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Mitsubishi Eclipse Cross SUV review

2017 - 2021 (change model)
Parkers overall rating: 3.5 out of 53.5
” An interesting addition to the small-SUV crossover ranks “

At a glance

Price new £21,830 - £30,385
Used prices £7,032 - £17,817
Road tax cost £190
Insurance group 18 - 21
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Fuel economy 32.5 - 37.7 mpg
Range 475 - 582 miles
Miles per pound 4.8 - 5.5
View full specs for a specific version

Available fuel types


Pros & cons

  • Strong reliability and quality expected
  • Four-wheel drive version should be capable
  • Refined 1.5-litre petrol engine
  • Excellent equipment levels
  • The styling won't be to everyone's tastes
  • No diesel or plug-in hybrid at launch
  • Limited boot space compared with rivals

Written by Parkers Experts Published: 6 June 2019 Updated: 6 June 2019


Mitsubishi is expanding its already-comprehensive SUV line-up with the Eclipse Cross. The clue is in the name – this is more a crossover than full-blown off-roader, but being a Mitsubishi means four-wheel drive is available as you’d expect.

Size- and price-wise, it sits between the ASX and Outlander (albeit slightly narrower than the former), taking on popular crossover rivals like the Nissan Qashqai, SEAT Ateca, Peugeot 3008, Toyota C-HR and Kia Sportage.

It certainly looks the part, with some distinctive design details like a split rear-screen – the kind you’ll see on a Honda Civic or Toyota Prius – and Mitsubishi’s latest corporate grille, flanked with slim LED headlamp units and lashings of chrome.

But it retains Mitsubishi’s core values: variable four-wheel drive and the promise that this SUV will survive a particularly testing winter.


Arresting styling from this SUV specialist

The Eclipse Cross is hallmarked by a stylish, angular look that has it standing out from the crowd, although, front on, it’s very similar to other offerings from Mitsubishi, with an evolution of its current design language.

The nose is rugged, geometric and largely faithful to the Mitsubishi family face, but it’s entirely different from the middle of the car backwards. The roofline drops sharply, then a pronounced body slash zips in the opposite direction. Round the back you find a tailgate with a split glasshouse. The overall effect is very striking, but it might not suit all buyers’ tastes.

What’s under the bonnet?

Unlike many offerings in this highly competitive market sector, the Eclipse Cross is available with an electronically-controlled four-wheel drive system with variable torque split – in other words, it sends a different amount of power to the rear wheels compared with the fronts depending driving conditions.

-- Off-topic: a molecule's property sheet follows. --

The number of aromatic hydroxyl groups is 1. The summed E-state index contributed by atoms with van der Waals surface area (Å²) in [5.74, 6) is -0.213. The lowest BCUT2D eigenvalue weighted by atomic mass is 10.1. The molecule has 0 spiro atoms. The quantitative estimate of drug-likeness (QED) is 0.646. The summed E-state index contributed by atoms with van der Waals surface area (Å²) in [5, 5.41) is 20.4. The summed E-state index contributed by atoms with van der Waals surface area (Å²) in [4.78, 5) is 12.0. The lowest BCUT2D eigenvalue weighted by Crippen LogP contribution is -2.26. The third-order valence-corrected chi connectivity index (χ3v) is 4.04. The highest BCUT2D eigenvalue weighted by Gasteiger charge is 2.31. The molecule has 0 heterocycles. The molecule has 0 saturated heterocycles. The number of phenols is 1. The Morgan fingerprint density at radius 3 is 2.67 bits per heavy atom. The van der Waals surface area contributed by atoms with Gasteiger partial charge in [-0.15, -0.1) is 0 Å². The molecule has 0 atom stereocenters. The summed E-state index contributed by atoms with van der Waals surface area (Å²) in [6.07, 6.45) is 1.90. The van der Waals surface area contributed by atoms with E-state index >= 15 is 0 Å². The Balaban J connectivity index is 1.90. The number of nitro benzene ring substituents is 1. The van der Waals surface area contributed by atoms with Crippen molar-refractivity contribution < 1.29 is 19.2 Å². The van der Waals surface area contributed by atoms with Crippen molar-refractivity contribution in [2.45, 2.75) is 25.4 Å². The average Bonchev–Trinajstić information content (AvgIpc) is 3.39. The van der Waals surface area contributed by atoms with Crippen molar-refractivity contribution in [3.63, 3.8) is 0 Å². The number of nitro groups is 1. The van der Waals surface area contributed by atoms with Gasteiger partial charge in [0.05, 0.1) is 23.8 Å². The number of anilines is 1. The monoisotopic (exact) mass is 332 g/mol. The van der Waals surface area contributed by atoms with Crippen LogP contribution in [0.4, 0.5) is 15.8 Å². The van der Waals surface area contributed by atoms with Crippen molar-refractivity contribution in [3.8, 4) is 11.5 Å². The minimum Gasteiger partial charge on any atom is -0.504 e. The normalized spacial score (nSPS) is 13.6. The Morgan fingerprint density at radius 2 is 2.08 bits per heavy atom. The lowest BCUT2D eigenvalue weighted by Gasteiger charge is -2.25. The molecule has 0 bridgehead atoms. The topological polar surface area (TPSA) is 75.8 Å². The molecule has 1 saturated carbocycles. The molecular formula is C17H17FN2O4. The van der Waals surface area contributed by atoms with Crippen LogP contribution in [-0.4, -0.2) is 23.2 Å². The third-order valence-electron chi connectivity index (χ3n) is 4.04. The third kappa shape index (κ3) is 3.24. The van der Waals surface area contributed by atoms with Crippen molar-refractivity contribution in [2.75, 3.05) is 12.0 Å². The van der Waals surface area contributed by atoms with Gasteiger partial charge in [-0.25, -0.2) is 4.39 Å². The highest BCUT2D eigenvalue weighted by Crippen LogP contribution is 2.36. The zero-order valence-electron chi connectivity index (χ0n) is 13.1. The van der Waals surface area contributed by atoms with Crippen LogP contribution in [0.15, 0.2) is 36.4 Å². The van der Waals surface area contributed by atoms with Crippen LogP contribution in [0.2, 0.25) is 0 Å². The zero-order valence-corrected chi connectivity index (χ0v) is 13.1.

The Eclipse Cross is powered by a new 1.5-litre direct-injection turbocharged petrol, available with a choice of six-speed manual (front-wheel drive) and new CVT transmission that simulates a regular eight-speed automatic set-up (available with front- or four-wheel drive). 

A new 2.2-litre diesel engine is under development by Mitsubishi, but it’s unconfirmed whether the Eclipse Cross will be available with this engine in the UK as yet. It’s also expected the Eclipse Cross will be available as a plug-in hybrid down the line, a no-brainer considering the success of the larger Outlander PHEV.

What’s it like inside?

Jump into the driver’s seat and there’s a striking similarity with the Lexus NX – at least in terms of the dashboard design.

It feels an airy car with comfortable seats and a commanding driving position. There’s a decent amount of space for the family, with lots of adjustment for the rear seats, too. It’s not quite as spacious as something like a Hyundai Tucson or SEAT Ateca, but it’s not far off.


The raked roof and narrow windows do impinge a little on rearward visibility, and may make some tall passengers claustrophobic, though the seat back can be reclined (and seat base slid forward). The boot is wide but shallow, with that sloping rear screen impeding on overall space if you intend to transport taller items.

What’s it like to drive?

Mitsubishi makes some bold claims about the Eclipse Cross’s driving dynamics due to its rigid body structure – enabling it to offer sharper handling, more direct steering and more sophisticated suspension.

In reality, it feels agile – the manual more enjoyable than the CVT – and is one of the better crossovers to drive. However, the ride can feel quite fidgety on Britain’s less-than-perfect road surfaces, but it’s never uncomfortable.


Any din coming from the 163hp 1.5-litre turbocharged petrol engine is very well suppressed – although there’s a noticeable amount of wind noise on the move. That’s due to the car’s large door mirrors, and you also notice some whirring around the sunroof and roof bars.

Is it safe?

Like its contemporaries, the Eclipse Cross achieved a full five-star crash-test rating from Euro NCAP at the end of 2017. You get autonomous emergency braking (AEB), active cruise control which brakes and accelerates the car in traffic, a warning chime if you veer out of lane and seven airbags. There’s even an optional head-up display.